A few weeks ago, I was lucky enough to be going away on holiday to Greece. We drove to a well-known airport, parked at the car park and jumped on the bus to the terminal. After going through the usual process of check-in & bag drop followed by security, we emerged into a carefully structured retail experience with strategically placed signs and thought-out music selections; each shop front vying for our attention.
After being offered a glass of single malt whisky at 8:00 am, we walked into an open area and behind a very nice coffee shop there was a huge monitor screen, placed to provide maximum impact.
I couldn’t help but chuckle when I saw what was displayed on this expensive piece of equipment.
A good old fashioned blue screen of death.
I’ve experienced plenty of blue screens of death (BSOD) in my career. Many years ago, when I first started presenting to large audiences, I once used a BSOD in my presentation, to highlight the show-stopping impact of IT failure and the need for good IT support. Everyone in the audience reacted to the BSOD as it ’interrupted’ my presentation. It seems that we’ve all experienced one at some point in our lifetime and we understand the show-stopping implications.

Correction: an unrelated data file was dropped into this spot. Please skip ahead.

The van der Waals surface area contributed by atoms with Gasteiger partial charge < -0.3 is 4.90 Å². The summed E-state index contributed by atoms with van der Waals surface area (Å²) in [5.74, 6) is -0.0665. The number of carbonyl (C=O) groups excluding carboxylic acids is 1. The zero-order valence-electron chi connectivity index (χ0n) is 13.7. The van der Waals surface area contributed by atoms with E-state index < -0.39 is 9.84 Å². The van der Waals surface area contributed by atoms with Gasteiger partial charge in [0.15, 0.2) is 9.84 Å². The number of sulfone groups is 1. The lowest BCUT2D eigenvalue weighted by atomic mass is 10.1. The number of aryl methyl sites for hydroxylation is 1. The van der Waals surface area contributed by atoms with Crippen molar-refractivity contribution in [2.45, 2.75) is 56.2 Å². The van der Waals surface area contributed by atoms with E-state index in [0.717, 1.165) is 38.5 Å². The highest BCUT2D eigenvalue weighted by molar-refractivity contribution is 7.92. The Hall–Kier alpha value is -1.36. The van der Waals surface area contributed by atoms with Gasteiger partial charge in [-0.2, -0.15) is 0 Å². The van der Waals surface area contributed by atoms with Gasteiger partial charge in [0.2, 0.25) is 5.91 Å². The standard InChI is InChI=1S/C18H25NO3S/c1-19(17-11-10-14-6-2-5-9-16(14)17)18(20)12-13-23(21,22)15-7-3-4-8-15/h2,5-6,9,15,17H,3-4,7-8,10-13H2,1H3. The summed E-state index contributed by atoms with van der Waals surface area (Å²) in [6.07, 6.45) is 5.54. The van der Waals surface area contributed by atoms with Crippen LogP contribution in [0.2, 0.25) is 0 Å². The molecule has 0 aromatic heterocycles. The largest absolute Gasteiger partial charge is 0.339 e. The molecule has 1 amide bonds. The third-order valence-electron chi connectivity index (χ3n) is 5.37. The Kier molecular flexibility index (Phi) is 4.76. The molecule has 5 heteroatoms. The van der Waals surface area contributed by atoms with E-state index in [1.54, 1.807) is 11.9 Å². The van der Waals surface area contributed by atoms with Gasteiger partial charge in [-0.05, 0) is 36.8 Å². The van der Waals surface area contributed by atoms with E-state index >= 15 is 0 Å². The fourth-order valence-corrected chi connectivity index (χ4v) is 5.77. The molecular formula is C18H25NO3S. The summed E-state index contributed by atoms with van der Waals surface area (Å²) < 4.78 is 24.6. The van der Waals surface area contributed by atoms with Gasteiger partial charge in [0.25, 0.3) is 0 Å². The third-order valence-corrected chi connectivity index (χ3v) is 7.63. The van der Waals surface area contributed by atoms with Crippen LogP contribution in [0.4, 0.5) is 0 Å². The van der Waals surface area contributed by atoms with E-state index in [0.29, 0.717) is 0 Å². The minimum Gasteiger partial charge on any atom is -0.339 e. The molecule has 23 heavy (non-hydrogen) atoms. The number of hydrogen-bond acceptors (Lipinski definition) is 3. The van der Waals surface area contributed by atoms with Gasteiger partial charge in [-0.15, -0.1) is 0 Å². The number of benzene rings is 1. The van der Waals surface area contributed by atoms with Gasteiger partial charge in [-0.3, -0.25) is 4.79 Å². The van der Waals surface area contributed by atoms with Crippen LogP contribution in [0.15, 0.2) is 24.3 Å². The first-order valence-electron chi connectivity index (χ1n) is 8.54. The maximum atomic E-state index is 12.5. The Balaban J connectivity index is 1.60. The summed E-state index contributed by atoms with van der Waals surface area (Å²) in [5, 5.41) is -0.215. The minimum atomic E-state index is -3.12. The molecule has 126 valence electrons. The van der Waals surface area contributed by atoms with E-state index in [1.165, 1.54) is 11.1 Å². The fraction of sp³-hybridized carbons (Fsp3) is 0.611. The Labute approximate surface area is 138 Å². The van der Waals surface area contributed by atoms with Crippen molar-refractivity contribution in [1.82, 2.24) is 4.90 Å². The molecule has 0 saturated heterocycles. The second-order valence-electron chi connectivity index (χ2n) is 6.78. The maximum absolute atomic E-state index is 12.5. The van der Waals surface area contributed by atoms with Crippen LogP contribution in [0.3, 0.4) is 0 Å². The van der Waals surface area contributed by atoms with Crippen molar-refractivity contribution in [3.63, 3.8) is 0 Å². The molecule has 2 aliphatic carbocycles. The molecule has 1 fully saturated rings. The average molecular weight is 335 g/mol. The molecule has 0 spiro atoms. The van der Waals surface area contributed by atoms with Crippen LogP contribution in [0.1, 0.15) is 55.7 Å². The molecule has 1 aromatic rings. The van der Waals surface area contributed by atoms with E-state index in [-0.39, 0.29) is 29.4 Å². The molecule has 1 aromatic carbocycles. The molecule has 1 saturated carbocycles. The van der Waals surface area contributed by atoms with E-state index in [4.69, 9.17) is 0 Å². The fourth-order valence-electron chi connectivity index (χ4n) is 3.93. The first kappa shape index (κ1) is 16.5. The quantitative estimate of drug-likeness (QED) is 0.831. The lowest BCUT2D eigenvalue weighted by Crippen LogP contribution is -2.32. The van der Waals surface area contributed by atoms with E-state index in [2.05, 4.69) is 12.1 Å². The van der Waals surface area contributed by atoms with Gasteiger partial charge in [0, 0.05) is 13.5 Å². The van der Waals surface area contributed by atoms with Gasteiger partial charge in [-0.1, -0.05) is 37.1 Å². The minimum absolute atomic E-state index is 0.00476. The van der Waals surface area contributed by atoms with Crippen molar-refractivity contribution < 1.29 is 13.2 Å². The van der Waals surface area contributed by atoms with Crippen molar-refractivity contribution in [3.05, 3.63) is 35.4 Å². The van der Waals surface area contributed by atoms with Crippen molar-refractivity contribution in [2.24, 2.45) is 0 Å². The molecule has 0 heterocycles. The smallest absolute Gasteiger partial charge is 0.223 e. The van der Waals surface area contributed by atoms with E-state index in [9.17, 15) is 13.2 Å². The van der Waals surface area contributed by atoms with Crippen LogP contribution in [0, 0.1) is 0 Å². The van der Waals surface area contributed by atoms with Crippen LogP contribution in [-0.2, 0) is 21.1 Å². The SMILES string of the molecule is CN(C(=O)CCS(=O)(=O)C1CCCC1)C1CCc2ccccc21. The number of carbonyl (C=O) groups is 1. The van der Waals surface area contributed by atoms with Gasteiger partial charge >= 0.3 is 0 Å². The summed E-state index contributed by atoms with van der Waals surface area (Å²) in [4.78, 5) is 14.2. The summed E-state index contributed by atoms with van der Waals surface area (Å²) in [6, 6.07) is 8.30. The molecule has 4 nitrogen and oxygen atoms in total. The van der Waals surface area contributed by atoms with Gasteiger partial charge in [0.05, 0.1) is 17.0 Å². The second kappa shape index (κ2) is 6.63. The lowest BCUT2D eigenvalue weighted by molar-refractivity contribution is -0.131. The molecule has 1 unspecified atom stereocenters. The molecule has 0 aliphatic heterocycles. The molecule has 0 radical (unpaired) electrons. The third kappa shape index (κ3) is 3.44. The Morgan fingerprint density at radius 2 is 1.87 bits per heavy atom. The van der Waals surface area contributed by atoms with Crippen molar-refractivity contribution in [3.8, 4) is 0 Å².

When IT failure strikes, the impact can be huge. I’ve seen entire companies come to a standstill; waiting for the server running their ERP system to be repaired. Having also been that guy responsible for repairing the BSOD, when employees are pacing the building and the chief exec is on the phone the pressure is intense, let alone the impact to the business that can’t function.
So you can imagine my reaction to this BSOD. When you’re at an airport, you like to think everything is extra stringent and well-taken-care-of. It just goes to show that it doesn’t matter whether you’re a small start-up company, a medium sized business or an international airport; you cannot escape the need for good strong IT support and management.
In fact, the larger your IT estate, the greater the need for best practice, principled methods to achieve maximum availability to critical IT equipment.
I’m sure that there was an engineer on route at the moment I snapped this picture, but I couldn’t help but wonder what could have been done to avoid this embarrassing situation and deliver a quicker resolution to the problem. At the very least they could have turned the screen off.